So, you have been arrested in the State of Connecticut and want to know what to expect and how the process works.
Many times people involved in criminal cases become confused and frustrated by the Court system. Sometimes it helps to get an overall picture of how the system works.
I have been involved in representing people accused of criminal/motor vehicle offenses for many years. This experience has made me very familiar with the workings of the Court and protecting the rights of people who have been arrested.
The criminal justice system is neither perfect nor efficient. There are often many delays and frequent Court appearances. Although these delays are often frustrating, the passage of time can be helpful in resolving criminal cases.
Whenever you have to be in Court, it is important to dress respectably to make a positive impression on the judge and other people who have a role in deciding your case. Please keep this in mind.
Arrest and Bail Bonds
The words bail and bond are two different words that effectively mean the same thing. It is the amount of money that must be provided to the Court before a person who has been arrested can be released from state custody.
A person who is arrested is generally taken to the police station. If the arrest is a "street arrest" – an arrest without a warrant – the police will set bail and the amount of bail will be reviewed by the Bail Commissioner. The Bail Commissioner can lower the bail amount and often does. If there is an arrest warrant, a specific bond amount is often set by the Court. A bond imposed by the Court cannot be modified by the police or the Bail Commissioner. Only a Judge can modify the bond.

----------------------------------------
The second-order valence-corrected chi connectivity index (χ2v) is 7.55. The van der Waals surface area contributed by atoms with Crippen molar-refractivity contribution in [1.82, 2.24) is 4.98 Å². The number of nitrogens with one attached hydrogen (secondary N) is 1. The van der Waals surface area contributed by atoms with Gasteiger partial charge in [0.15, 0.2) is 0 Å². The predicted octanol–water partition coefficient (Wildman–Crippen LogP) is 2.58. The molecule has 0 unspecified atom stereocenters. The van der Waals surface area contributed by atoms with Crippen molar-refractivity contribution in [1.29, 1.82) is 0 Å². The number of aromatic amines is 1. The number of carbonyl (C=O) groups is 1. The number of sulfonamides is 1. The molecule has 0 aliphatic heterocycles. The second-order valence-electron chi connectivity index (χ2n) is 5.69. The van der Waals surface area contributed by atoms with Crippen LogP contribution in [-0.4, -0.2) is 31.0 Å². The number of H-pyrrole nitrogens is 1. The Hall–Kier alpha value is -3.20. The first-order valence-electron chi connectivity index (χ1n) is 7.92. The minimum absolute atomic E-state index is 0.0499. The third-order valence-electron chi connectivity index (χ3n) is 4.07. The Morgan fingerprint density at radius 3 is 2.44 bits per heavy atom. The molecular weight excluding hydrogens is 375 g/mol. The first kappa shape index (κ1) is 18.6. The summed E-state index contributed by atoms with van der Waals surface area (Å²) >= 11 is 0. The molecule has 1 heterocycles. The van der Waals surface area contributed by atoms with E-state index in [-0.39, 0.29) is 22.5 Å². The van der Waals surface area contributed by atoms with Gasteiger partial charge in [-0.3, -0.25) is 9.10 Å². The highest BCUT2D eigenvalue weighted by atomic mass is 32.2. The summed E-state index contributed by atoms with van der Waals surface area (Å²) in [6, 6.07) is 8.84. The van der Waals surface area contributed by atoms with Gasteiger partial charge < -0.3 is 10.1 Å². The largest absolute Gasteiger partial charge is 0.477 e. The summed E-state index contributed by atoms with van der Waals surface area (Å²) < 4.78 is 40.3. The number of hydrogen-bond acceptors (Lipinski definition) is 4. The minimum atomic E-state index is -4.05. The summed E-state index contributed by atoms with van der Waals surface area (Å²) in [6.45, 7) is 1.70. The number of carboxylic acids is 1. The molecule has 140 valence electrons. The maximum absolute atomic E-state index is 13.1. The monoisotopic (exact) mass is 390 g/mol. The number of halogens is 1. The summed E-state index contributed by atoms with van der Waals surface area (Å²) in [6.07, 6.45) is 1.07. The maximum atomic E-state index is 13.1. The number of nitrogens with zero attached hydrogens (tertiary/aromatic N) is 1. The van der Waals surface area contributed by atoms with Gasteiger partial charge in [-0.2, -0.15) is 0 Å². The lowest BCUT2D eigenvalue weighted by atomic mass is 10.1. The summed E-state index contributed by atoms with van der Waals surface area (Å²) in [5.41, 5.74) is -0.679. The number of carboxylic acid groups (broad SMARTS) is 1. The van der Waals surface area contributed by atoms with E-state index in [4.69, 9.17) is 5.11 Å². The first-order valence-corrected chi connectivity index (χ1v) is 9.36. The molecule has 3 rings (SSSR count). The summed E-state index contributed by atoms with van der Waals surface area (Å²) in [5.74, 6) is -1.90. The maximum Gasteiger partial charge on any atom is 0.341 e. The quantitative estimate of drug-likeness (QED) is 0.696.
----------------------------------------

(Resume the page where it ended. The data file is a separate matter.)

Once bail is set, it can be posted in cash or via a bail bondsman. Those who are unable to post bail at the time of arrest are brought to Court on the following day (except for weekends). There, they will be brought before a judge and advised of their constitutional rights. The judge can leave the bail amount as set or raise or lower the amount. The judge will also continue the case for a first appearance. Bail can then be posted at the Clerk's Office in the Court, in cash or through a bondsman.
Court Appearances, Pre-Trials and Plea Bargaining
The first appearance at Court is almost always in the Geographical Area (G.A.) Courts. The purpose is to decide whether to transfer the case to Part A of the Court, which deals with serious felony charges, or to leave the case in theG.A. Court. If the case stays in the G.A., the person arrested will plead not guilty and the case will be continued for a pre-trial conference. Sometimes this first appearance date can wrap-up the case completely, either through a favorable plea bargain or, sometimes, by a prosecutor's decision not to go forward with the case. Often, the case is continued without a plea, for further investigation.